Darel E. Paul has published a very triggering article on foreign policy and American national identity at The American Conservative.
“A more elevated answer is rooted in America’s national mythology, according to which unity is necessary for the very cause of liberty, equality, individual rights, and self-government. This belief famously animates Abraham Lincoln’s Gettysburg Address, a speech historian Gary Wills insisted “remade America” (for which Wills won a Pulitzer Prize and a National Book Award). To Lincoln and those who follow him, republicanism itself may “perish from the earth” without a united United States. Nor may America itself continue without republican values. In words Lincoln spoke in his 1862 State of the Union address and repeated often by American politicians since, American unity is “the last best hope of earth.” What more elevated, more lofty, more grandiose claim could exist? …”
I can’t even …
No one in American history did more to destroy America’s experiment in republican values than Abraham Lincoln. It was Lincoln who transformed what had been a White Republic and a voluntary union of sovereign states with an agrarian economy and a small federal government into a centralized and consolidated despotism. This was the first major fork in the historical road.
The term “union” itself fell out of fashion because it was no longer meaningful after the War Between the States. As a result of that conflict, the federal government became the master of the states and the slippery slope of liberalism was unleashed. The triumphant North set out to emulate the British Empire which was its idol. Previously, the only type of “equality” that existed in our system was the equality of states in the Senate. “The lest best hope of the earth” was hundreds of thousands of people who were maimed or dead in the South, the insoluble race issue which has bedeviled the country ever since, bankruptcy, colonial exploitation and crushing poverty which lasted until the Great Depression.
“Here we come to the real glue of America. From the founding of the country in the fires of war, the United States has been an expansionary republican empire ever incorporating new lands, new peoples, new goods, new resources, new ideas. This “empire of liberty,” as Thomas Jefferson called it, knew no limits. Even after the closing of the frontier at the end of the 19th century, Americans continued onwards to claim Hawaii, Cuba, Puerto Rico, Guam, the Philippines, and a chunk of Panama. They absorbed island chains in the Caribbean and the Pacific. They went to Europe in World War I and established permanent military bases across both Europe and East Asia after World War II. Eventually Americans gathered half the globe under their indirect rule. After the fall of the Berlin Wall, they proceeded to gather the other half. …”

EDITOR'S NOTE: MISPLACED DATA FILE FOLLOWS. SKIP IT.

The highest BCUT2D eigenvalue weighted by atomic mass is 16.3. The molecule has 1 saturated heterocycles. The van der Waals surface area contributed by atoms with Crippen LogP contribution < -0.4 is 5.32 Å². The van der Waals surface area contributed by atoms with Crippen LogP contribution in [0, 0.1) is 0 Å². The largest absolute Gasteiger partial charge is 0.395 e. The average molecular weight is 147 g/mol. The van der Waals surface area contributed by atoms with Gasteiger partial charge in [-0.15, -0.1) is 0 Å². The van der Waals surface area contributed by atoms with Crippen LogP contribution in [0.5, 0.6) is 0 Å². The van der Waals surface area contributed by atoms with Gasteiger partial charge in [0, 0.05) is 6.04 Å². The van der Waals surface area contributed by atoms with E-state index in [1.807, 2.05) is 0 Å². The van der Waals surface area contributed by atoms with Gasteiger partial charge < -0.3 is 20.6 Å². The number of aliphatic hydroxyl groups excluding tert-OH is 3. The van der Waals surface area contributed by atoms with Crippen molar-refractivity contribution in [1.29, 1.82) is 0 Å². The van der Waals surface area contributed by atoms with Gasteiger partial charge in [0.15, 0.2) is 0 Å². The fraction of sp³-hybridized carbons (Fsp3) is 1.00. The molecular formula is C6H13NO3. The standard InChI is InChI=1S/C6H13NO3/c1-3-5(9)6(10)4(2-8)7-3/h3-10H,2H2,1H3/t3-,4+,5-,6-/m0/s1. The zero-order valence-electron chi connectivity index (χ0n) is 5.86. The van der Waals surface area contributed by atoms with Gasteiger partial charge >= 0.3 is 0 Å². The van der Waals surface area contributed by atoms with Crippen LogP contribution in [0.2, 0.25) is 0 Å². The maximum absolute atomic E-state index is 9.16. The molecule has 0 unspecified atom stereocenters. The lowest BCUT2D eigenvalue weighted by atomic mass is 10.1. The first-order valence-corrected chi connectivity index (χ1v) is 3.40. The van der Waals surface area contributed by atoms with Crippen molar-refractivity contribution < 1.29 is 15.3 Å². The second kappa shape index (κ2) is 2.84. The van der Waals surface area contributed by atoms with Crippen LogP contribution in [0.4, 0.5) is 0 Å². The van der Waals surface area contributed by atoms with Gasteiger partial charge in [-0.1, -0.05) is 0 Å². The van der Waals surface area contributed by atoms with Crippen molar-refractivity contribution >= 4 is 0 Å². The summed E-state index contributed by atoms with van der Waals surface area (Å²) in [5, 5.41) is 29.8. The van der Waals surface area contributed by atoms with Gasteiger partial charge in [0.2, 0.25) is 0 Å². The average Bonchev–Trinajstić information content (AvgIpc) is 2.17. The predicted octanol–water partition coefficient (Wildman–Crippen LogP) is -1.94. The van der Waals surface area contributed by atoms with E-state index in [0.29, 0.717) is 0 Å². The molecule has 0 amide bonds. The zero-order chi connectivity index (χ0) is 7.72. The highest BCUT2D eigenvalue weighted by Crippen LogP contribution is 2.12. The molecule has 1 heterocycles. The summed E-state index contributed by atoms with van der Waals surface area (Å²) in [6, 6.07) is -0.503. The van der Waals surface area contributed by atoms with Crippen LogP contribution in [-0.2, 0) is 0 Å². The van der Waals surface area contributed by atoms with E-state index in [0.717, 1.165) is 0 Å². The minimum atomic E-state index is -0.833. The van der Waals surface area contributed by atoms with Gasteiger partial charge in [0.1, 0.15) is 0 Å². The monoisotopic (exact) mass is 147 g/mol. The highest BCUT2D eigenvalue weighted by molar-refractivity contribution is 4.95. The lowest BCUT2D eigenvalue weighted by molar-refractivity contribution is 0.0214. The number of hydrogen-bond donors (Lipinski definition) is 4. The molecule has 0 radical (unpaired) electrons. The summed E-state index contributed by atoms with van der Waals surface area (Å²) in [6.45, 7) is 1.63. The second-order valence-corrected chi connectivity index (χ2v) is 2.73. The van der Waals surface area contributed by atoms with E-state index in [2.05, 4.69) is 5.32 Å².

The second major fork in the road came in the 1890s when the United States embraced imperialism, militarism and plutocracy which was the path that led us into the World Wars. This wasn’t some inevitable development either. There was also a major national debate about this at the time as there had been previously over the same issue over whether to annex all of Mexico or when Ulysses S. Grant tried to annex the Dominican Republic. The plutocratic and imperialist side prevailed.
“It is this promise of greatness, this glory of the expanding republican empire that knows only the boundary of the earth itself, that has been the glue of America. Because the United States is not a nation in the European or even Asian sense, common descent, common religion, and common culture bind only parts. That common glory of imperial expansion, combined with a republican form of government through which all citizens secure it and share in it, binds the whole. …
Since the 1960s, the glory of the American empire of liberty has tarnished. Since the mid-2010s it has fallen under sustained internal attack. The failures of national purpose in Vietnam, Iraq, and Afghanistan are amplified by the failure of globalization to generate common wealth for the commonwealth. If Americans are not united for expansionary republican greatness, what then are all these fissiparous races, creeds, and cultures bound together for? While belief that self-government may perish from the earth without American unity may have been plausible in 1863 or 1941, it is a hard sell in 2021. It becomes even harder when would-be centrists urge Americans to unite around drag queen story hour today so we can all fight the Chinese together tomorrow. …”
The third major fork in the road came in the 1940s. The choice then was to remain a “great power” and a regional hegemon in the Western hemisphere and Pacific and stay out of World War II or to get into the war and get sucked even further down the road of emulating the British Empire.
Such is the glory of the American Empire in our own times:
They were sent to Afghanistan by these people …
… to end like this and be replaced by these people.